New South Wales


Lunchtime Seminar - A Mixed Bag: The Hidden Time Costs of Regulating Consumer Behavior


From: Thursday May 24, 2018, 12:30 pm

To: Thursday May 24, 2018, 2:00 pm

Abstract--The non-monetary costs consumers experience from price and quantity regulations are challenging to quantify, and thus easily overlooked. Using quasi-experimental policy variation and high-frequency supermarket data, I casually identify time costs of policies that ban and tax the use of disposable carryout bags (DCB). DCB policies cause a persistent 3% increase in average supermarket checkout duration. Moreover, DCB policies and their associated time costs disincentivize grocery shopping, with supermarkets in regulated jurisdictions experiencing a 1.6% drop in sales.  The results highlight trade-offs between convenient and environmentally-friendly behaviors in healthy food acquisition, and show ignoring non-monetary costs overstates welfare gains from policy-induced behavioral change.

Biography--Rebecca Taylor is a lecturer in the School of Economics at the University of Sydney. Dr. Taylor's expertise lies in consumer behavior, food policy, and environmental economics. With public concern over reducing pollution and health care costs, policymakers often turn to economic interventions to change how consumers consume (e.g., taxes, bans, and advisory campaigns). Dr. Taylor's work asks whether these policies are effective tools for changing behavior, whether they displace consumption in unintended ways, and how they interact with issues of equity. Dr. Taylor holds a Ph.D. from the University of California, Berkeley and a B.A. from Washington & Lee University.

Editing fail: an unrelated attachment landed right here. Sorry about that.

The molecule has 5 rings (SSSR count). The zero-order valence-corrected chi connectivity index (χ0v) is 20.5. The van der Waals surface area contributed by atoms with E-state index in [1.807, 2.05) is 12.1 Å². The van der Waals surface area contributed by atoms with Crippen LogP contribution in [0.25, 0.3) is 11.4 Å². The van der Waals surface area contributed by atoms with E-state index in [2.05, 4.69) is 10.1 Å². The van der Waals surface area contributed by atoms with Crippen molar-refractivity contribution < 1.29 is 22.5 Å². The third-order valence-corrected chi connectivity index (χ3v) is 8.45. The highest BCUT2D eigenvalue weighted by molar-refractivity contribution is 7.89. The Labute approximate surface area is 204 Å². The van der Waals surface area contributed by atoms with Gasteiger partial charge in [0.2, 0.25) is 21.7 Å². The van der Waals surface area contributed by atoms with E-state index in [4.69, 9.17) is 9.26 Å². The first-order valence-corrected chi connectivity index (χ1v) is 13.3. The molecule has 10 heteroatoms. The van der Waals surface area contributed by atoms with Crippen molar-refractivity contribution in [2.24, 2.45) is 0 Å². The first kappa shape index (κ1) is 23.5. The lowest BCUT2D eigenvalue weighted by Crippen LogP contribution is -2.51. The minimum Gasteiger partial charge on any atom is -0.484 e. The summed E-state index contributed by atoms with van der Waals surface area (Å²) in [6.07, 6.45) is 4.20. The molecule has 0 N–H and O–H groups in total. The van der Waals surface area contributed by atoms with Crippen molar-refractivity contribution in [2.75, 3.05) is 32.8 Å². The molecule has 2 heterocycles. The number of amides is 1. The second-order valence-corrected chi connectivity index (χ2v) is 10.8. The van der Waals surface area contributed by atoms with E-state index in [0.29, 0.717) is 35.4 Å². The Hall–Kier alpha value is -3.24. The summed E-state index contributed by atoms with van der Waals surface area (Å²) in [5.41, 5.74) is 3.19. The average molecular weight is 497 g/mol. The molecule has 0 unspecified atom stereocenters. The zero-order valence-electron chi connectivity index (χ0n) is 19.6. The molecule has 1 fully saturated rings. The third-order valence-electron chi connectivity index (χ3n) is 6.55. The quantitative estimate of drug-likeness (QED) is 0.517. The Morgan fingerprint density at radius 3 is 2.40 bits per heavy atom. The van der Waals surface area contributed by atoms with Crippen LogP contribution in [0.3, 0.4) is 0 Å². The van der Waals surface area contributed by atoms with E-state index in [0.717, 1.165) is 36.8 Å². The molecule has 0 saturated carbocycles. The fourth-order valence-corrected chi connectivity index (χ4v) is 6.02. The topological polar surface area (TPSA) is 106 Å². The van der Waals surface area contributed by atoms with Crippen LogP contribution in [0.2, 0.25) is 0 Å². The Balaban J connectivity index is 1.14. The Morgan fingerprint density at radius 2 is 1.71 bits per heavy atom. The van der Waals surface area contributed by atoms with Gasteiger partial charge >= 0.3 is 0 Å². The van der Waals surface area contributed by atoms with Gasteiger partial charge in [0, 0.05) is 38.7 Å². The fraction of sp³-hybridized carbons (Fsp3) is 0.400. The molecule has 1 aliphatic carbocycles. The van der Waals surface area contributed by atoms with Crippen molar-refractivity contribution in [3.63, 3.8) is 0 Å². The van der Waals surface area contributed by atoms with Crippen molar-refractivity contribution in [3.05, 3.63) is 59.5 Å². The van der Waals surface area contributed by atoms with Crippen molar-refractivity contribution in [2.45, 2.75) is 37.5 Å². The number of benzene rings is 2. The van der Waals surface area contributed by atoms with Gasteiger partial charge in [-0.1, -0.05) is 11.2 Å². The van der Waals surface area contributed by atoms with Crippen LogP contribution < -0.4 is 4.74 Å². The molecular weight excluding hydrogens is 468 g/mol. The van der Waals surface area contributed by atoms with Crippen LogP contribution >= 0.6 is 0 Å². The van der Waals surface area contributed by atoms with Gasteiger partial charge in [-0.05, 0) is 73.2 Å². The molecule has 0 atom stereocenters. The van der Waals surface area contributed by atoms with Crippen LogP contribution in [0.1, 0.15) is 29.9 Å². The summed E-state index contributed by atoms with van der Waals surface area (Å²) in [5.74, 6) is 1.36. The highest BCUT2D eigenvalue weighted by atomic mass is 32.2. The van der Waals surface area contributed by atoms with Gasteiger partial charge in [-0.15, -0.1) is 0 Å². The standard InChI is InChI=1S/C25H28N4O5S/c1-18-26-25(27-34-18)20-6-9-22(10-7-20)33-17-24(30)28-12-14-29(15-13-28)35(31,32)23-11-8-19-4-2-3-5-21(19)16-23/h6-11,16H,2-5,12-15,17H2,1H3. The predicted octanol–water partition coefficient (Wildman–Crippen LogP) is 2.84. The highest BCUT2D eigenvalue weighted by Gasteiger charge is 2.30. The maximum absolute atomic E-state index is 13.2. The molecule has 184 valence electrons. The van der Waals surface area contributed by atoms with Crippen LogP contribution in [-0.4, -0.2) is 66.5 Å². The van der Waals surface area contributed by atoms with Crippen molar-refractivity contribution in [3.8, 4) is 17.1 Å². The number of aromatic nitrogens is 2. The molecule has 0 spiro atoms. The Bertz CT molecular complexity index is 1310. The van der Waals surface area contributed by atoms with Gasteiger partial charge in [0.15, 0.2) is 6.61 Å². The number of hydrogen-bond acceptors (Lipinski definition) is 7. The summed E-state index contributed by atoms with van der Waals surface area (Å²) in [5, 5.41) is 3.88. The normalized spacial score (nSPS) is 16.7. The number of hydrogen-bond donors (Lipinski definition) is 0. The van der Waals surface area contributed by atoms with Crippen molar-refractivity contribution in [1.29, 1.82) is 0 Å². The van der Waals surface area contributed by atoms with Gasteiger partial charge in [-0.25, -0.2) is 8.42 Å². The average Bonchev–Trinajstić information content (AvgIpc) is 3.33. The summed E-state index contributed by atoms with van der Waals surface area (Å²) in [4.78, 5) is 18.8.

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Reserve Bank of Australia

65 Martin Place, Sydney NSW 2000

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